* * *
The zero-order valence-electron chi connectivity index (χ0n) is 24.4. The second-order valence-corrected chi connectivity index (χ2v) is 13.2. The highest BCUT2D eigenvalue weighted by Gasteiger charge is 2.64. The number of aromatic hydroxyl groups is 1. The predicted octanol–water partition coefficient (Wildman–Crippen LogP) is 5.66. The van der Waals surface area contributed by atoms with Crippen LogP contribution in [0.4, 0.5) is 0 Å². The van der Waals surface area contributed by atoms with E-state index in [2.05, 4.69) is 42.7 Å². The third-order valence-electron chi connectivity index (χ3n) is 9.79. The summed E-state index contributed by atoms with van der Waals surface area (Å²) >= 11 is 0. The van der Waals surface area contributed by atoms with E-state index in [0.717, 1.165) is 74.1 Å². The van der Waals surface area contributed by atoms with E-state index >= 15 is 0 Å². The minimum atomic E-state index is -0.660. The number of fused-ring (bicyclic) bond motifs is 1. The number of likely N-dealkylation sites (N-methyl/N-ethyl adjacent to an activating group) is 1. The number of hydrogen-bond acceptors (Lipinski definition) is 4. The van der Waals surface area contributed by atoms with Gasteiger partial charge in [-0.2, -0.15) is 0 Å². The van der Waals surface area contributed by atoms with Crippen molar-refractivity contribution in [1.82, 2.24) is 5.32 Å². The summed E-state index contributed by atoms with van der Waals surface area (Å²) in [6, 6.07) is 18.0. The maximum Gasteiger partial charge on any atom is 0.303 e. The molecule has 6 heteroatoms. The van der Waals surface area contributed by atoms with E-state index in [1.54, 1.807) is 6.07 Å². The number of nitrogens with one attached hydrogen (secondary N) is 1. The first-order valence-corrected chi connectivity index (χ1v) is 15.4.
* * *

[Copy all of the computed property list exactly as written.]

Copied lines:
The zero-order valence-electron chi connectivity index (χ0n) is 24.4. The second-order valence-corrected chi connectivity index (χ2v) is 13.2. The highest BCUT2D eigenvalue weighted by Gasteiger charge is 2.64. The number of aromatic hydroxyl groups is 1. The predicted octanol–water partition coefficient (Wildman–Crippen LogP) is 5.66. The van der Waals surface area contributed by atoms with Crippen LogP contribution in [0.4, 0.5) is 0 Å². The van der Waals surface area contributed by atoms with E-state index in [2.05, 4.69) is 42.7 Å². The third-order valence-electron chi connectivity index (χ3n) is 9.79. The summed E-state index contributed by atoms with van der Waals surface area (Å²) >= 11 is 0. The van der Waals surface area contributed by atoms with E-state index in [0.717, 1.165) is 74.1 Å². The van der Waals surface area contributed by atoms with E-state index >= 15 is 0 Å². The minimum atomic E-state index is -0.660. The number of fused-ring (bicyclic) bond motifs is 1. The number of likely N-dealkylation sites (N-methyl/N-ethyl adjacent to an activating group) is 1. The number of hydrogen-bond acceptors (Lipinski definition) is 4. The van der Waals surface area contributed by atoms with Gasteiger partial charge in [-0.2, -0.15) is 0 Å². The van der Waals surface area contributed by atoms with Crippen molar-refractivity contribution in [1.82, 2.24) is 5.32 Å². The summed E-state index contributed by atoms with van der Waals surface area (Å²) in [6, 6.07) is 18.0. The maximum Gasteiger partial charge on any atom is 0.303 e. The molecule has 6 heteroatoms. The van der Waals surface area contributed by atoms with E-state index in [1.54, 1.807) is 6.07 Å². The number of nitrogens with one attached hydrogen (secondary N) is 1. The first-order valence-corrected chi connectivity index (χ1v) is 15.4.